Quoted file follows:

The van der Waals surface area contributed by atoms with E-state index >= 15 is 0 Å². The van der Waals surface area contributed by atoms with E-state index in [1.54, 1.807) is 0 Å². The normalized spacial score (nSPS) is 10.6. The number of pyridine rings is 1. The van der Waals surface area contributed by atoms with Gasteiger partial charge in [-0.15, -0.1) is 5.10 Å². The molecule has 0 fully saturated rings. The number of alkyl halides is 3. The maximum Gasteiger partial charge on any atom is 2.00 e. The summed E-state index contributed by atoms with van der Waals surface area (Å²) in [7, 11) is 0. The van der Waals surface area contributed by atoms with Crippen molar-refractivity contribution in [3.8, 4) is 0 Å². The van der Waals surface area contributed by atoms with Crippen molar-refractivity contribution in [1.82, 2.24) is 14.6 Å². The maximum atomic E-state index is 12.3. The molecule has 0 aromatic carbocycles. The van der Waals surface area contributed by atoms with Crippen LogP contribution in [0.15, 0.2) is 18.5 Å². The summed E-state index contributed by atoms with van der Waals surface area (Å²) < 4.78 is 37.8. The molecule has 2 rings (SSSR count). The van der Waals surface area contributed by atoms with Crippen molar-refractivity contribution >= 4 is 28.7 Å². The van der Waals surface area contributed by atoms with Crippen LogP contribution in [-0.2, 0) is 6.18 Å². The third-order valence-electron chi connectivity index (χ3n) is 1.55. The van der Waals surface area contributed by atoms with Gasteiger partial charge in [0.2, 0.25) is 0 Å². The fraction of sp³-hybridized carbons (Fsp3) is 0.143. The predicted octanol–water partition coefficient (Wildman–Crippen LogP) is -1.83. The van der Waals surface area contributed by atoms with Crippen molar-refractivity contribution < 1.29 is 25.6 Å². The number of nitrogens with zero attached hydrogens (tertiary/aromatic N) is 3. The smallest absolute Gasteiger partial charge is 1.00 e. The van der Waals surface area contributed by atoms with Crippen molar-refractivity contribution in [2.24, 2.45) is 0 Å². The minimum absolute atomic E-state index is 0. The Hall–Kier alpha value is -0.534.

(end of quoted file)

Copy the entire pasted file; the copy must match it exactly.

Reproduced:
The van der Waals surface area contributed by atoms with E-state index >= 15 is 0 Å². The van der Waals surface area contributed by atoms with E-state index in [1.54, 1.807) is 0 Å². The normalized spacial score (nSPS) is 10.6. The number of pyridine rings is 1. The van der Waals surface area contributed by atoms with Gasteiger partial charge in [-0.15, -0.1) is 5.10 Å². The molecule has 0 fully saturated rings. The number of alkyl halides is 3. The maximum Gasteiger partial charge on any atom is 2.00 e. The summed E-state index contributed by atoms with van der Waals surface area (Å²) in [7, 11) is 0. The van der Waals surface area contributed by atoms with Crippen molar-refractivity contribution in [3.8, 4) is 0 Å². The van der Waals surface area contributed by atoms with Crippen molar-refractivity contribution in [1.82, 2.24) is 14.6 Å². The maximum atomic E-state index is 12.3. The molecule has 0 aromatic carbocycles. The van der Waals surface area contributed by atoms with Crippen LogP contribution in [0.15, 0.2) is 18.5 Å². The summed E-state index contributed by atoms with van der Waals surface area (Å²) < 4.78 is 37.8. The molecule has 2 rings (SSSR count). The van der Waals surface area contributed by atoms with Crippen molar-refractivity contribution >= 4 is 28.7 Å². The van der Waals surface area contributed by atoms with Crippen LogP contribution in [-0.2, 0) is 6.18 Å². The third-order valence-electron chi connectivity index (χ3n) is 1.55. The van der Waals surface area contributed by atoms with Gasteiger partial charge in [0.2, 0.25) is 0 Å². The fraction of sp³-hybridized carbons (Fsp3) is 0.143. The predicted octanol–water partition coefficient (Wildman–Crippen LogP) is -1.83. The van der Waals surface area contributed by atoms with Crippen molar-refractivity contribution < 1.29 is 25.6 Å². The number of nitrogens with zero attached hydrogens (tertiary/aromatic N) is 3. The smallest absolute Gasteiger partial charge is 1.00 e. The van der Waals surface area contributed by atoms with Crippen molar-refractivity contribution in [2.24, 2.45) is 0 Å². The minimum absolute atomic E-state index is 0. The Hall–Kier alpha value is -0.534.